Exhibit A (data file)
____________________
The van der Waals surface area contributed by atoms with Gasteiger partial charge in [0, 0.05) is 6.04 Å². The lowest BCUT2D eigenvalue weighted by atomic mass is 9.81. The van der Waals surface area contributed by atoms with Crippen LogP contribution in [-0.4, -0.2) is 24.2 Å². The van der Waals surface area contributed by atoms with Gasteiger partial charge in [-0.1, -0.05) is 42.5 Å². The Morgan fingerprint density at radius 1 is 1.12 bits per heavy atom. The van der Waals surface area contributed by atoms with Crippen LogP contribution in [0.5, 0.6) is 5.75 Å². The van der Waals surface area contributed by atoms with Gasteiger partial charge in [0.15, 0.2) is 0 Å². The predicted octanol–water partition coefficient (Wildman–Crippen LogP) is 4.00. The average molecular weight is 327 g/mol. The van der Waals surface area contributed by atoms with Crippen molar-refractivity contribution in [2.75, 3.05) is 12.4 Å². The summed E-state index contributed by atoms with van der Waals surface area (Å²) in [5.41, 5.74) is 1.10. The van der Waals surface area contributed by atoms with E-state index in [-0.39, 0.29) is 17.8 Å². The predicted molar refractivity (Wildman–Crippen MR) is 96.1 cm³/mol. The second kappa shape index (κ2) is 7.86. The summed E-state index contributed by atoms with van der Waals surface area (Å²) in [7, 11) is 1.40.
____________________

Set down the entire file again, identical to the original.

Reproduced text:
The van der Waals surface area contributed by atoms with Gasteiger partial charge in [0, 0.05) is 6.04 Å². The lowest BCUT2D eigenvalue weighted by atomic mass is 9.81. The van der Waals surface area contributed by atoms with Crippen LogP contribution in [-0.4, -0.2) is 24.2 Å². The van der Waals surface area contributed by atoms with Gasteiger partial charge in [-0.1, -0.05) is 42.5 Å². The Morgan fingerprint density at radius 1 is 1.12 bits per heavy atom. The van der Waals surface area contributed by atoms with Crippen LogP contribution in [0.5, 0.6) is 5.75 Å². The van der Waals surface area contributed by atoms with Gasteiger partial charge in [0.15, 0.2) is 0 Å². The predicted octanol–water partition coefficient (Wildman–Crippen LogP) is 4.00. The average molecular weight is 327 g/mol. The van der Waals surface area contributed by atoms with Crippen molar-refractivity contribution in [2.75, 3.05) is 12.4 Å². The summed E-state index contributed by atoms with van der Waals surface area (Å²) in [5.41, 5.74) is 1.10. The van der Waals surface area contributed by atoms with E-state index in [-0.39, 0.29) is 17.8 Å². The predicted molar refractivity (Wildman–Crippen MR) is 96.1 cm³/mol. The second kappa shape index (κ2) is 7.86. The summed E-state index contributed by atoms with van der Waals surface area (Å²) in [7, 11) is 1.40.